A message from the SonShine Charitable Fund President:
My friend Pat from Allaire Financial started telling me some interesting information about giving pretax monies. Below is information concerning these transactions and how it works.
For more information, please contact Pat. His Website is: https://www.allairefinancial.com/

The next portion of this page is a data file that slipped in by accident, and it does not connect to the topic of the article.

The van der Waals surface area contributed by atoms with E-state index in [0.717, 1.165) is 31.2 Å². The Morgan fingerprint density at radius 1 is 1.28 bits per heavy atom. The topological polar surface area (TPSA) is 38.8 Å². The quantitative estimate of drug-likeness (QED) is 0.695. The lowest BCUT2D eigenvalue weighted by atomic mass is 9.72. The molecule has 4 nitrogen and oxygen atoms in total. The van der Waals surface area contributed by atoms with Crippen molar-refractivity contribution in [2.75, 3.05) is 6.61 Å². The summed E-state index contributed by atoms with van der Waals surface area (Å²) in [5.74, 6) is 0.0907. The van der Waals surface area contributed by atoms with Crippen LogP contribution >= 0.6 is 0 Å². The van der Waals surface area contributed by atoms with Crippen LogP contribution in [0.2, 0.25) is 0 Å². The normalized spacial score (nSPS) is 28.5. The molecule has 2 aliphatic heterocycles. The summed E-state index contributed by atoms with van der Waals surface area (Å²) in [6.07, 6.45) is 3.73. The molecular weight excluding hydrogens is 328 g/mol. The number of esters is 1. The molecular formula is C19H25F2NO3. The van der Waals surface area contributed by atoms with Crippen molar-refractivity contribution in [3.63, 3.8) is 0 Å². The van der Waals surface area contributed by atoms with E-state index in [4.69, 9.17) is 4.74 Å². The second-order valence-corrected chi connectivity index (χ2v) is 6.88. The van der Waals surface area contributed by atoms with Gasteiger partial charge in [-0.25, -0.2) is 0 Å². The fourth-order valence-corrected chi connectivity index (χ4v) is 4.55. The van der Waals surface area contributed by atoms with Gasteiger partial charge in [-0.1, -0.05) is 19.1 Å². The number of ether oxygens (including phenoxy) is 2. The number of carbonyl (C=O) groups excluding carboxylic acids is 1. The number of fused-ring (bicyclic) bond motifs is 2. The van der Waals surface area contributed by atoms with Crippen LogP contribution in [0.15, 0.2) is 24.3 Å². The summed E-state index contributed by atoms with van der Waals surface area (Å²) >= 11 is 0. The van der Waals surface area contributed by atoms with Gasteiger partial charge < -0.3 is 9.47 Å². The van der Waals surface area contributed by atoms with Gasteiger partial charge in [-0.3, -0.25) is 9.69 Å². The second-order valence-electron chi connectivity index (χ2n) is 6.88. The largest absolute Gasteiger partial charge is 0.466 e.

If your goal is to support charity as part of your legacy while also leaving assets to family members, it may be more tax efficient to leave cash and appreciated assets to heirs, while making charities the beneficiaries of retirement assets upon your death. You can name the SonShine Charitable Fund or any other non-profit organization as the beneficiary of a life insurance policy just as you can name people beneficiaries. Because you can name more than one beneficiary, you can divide the death benefit among your loved ones and a charity. The percentage of the payout the SonShine Charitable Fund gets is up to you. If you have an existing policy, it’s easy to change the beneficiary to the SonShine Charitable Fund. You’ll likely need to provide the SonShine Charitable Fund Tax ID number which is 84-1866896. Also, let them know that they are a beneficiary so the SonShine Charitable Fund will know to contact the insurance company to collect the payout when you pass. Gift Dividends From a Life Insurance Policy You have another option if you want to get a charitable contribution tax deduction but don’t want to transfer ownership of your life insurance policy. If you have a permanent life insurance policy, you might be receiving dividends from the insurance company. You can have the current year dividend directed to the SonShine Charitable Fund. “If there is a pool of prior dividends built up in the contract, the owner can gift those as well to the SonShine Charitable Fund and get a tax deduction for that amount—up to tax income limits,” Voegele says. “In both cases, current dividend or pool of dividends, the base life contract stays in place. What is a Charitable Gift Annuity? The SonShine Charitable Fund and donors can both benefit from using a form of planned giving called a charitable gift annuity. Charitable gift annuities are similar to other annuities, except charities purchase these annuities on behalf of donors using the donor’s financial gift to the SonShine Charitable Fund. While the donor is living, they receive payments from the charitable gift annuity. Upon their death, the SonShine Charitable Fund would receive the remaining annuity balance. There are several advantages to charitable gift annuities over a traditional cash donation to the SonShine Charitable Fund for both the donor and the charity. Donors benefit from the purchase of a charitable gift annuity because they get an immediate tax deduction as well as future payments. The SonShine Charitable Fund benefits because when the annuitant dies, it receives the remaining amount of the annuity. Charitable gift annuities also allow organizations to build long-term relationships with donors. Clarity on IRA donations and some options to encourage. Options for donating retirement assets Donating during your lifetime: In order to donate retirement plan assets during your lifetime you would need to take a distribution from the retirement account, include the distribution in your income for that year, account for any taxes associated with the distribution, and then contribute cash to the charity—with one exception. People who are age 70 ½ or older can contribute up to $100,000 from their IRA directly to the SonShine Charitable Fund and avoid paying income taxes on the distribution. This is known as a qualified charitable distribution. It is limited to IRAs, and there are other exclusions and considerations as well. As part of an estate plan: By contrast, there can be significant tax advantages to donating retirement assets to the SonShine Charitable Fund as part of an estate plan. When done properly, charitable donations of retirement assets can minimize the amount of income taxes imposed on both your individual heirs and your estate. Donating an IRA to the SonShine Charitable Fund upon death When you name the SonShine Charitable Fund as a beneficiary to receive your IRA or other retirement assets upon your death, rather than donating retirement assets during your lifetime, the benefits multiply: • Neither you and your heirs nor your estate will pay income taxes on the distribution of the assets. • Your estate will need to include the value of the assets as part of the gross estate but will receive a tax deduction for the charitable contribution, which can be used to offset the estate taxes. • Because charities do not pay income tax, the full amount of your retirement account will directly benefit the charity of your choice. • It’s possible to divide your retirement assets between charities and heirs according to any percentages you choose. • You have the opportunity to support a cause you care about as part of your legacy. How to designate the SonShine Charitable Fund as the beneficiary of an IRA or 401(k) When you’re ready, making the SonShine Charitable Fund the beneficiary of your IRA or other retirement assets is typically straight forward: Fill out a designated beneficiary form through your employer or your plan administrator. Most banks and financial services firms also have beneficiary forms, or they can provide you with suggested language for naming beneficiaries to these accounts. Once the designated beneficiary forms are in place, the retirement assets will generally pass directly to your beneficiaries (including charities) without going through probate. If you are married, ask the plan administrator whether your spouse is required to consent. If required but not done, this could result in a disqualification of the charity as your beneficiary. Be clear about your wishes with your spouse, lawyer and any financial advisors, giving a copy of the completed beneficiary forms as necessary.